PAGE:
The Columbia Chronicle

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'No bees, no food': Chicagoans are abuzz about saving bees

‘No bees, no food’: Chicagoans are abuzz about saving bees

August 13, 2019

The honey bee population is being killed off at an unsustainable rate, with beekeepers reporting a 30% loss in their colonies annually. Activist organizations in the Chicagoland area are trying to c...

Israeli elections demonstrate democracy despite final outcomes

By Sports & Health Reporter

March 30, 2015

Israelis visited the polls on March 17 to exercise their right to vote as citizens of the only true democracy in the Middle East. Prime Minister Benjamin Netanyahu, the leader of Israel’s right-wing Likud Party, was elected for a fourth term as prime minister, much to the dismay of progressive Israelis and Jews worldwide, though the left-leaning Zionist Union and its leader Isaac Herzog—Netanyahu’s main opposition—...

Insect diet offers squirming sustainability

Camren Brantley-Rios, a senior at Auburn University, has challenged himself to incorporate insects into his meals three times a day for 30 days. 

By Sports & Health Reporter

February 16, 2015

From juicing to gluten-free labels, the health world has played host to its fair share of hype in recent years. However, one Auburn University senior is pioneering a new health-based challenge: Camren ...

Kara Vana, a sophomore public relations major, said gaining experience in diverse fields is an important part of the college experience. To achieve this, Vana became a college representative for Headbands for Hope, an organization that gives headbands to children with cancer and donates money to fund research.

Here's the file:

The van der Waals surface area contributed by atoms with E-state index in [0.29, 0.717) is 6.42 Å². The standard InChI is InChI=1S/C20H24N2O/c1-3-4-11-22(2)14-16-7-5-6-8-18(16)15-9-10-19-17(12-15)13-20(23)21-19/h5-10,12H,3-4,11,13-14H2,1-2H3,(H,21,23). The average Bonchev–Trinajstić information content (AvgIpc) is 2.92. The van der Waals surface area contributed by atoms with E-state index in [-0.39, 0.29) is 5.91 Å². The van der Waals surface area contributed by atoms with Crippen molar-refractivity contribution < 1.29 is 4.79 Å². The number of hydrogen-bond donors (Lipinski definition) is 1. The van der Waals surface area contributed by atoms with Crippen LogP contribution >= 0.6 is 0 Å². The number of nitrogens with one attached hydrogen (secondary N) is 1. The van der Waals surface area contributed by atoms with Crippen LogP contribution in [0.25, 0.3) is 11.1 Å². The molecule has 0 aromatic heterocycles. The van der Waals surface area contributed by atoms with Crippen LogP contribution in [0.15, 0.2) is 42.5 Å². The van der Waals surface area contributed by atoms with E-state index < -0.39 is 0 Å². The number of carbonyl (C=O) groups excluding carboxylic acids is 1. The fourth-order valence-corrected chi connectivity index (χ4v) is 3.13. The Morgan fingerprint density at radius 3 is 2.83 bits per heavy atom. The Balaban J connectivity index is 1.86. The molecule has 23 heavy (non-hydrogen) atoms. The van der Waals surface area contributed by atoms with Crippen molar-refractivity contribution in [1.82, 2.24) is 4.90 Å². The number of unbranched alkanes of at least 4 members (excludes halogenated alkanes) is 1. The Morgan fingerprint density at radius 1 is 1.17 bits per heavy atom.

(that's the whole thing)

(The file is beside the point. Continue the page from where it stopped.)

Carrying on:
Someone You Should Know: Student stays busy by giving back

November 10, 2014

Kara Vana, a sophomore public relations major, is bringing Headbands of Hope, a nonprofit that raises funds for children’s cancer research, to Columbia. For every standard headband sold for $14.95, the company donates $1 to the cause and gives a headband to a girl battling the di...

Tactile fluidity: Human sense of wetness likely a collaboration of receptors

Tactile fluidity: Human perception of wetness likely a collaboration of receptors

By Assistant Sports & Health Editor & Copy Chief

October 13, 2014

A diver stands poised at the edge of a dock. With one smooth motion, he leaps outward and parts the surface of the water with his hands. Immediately, his skin prickles at the ocean’s coolness. The palm...

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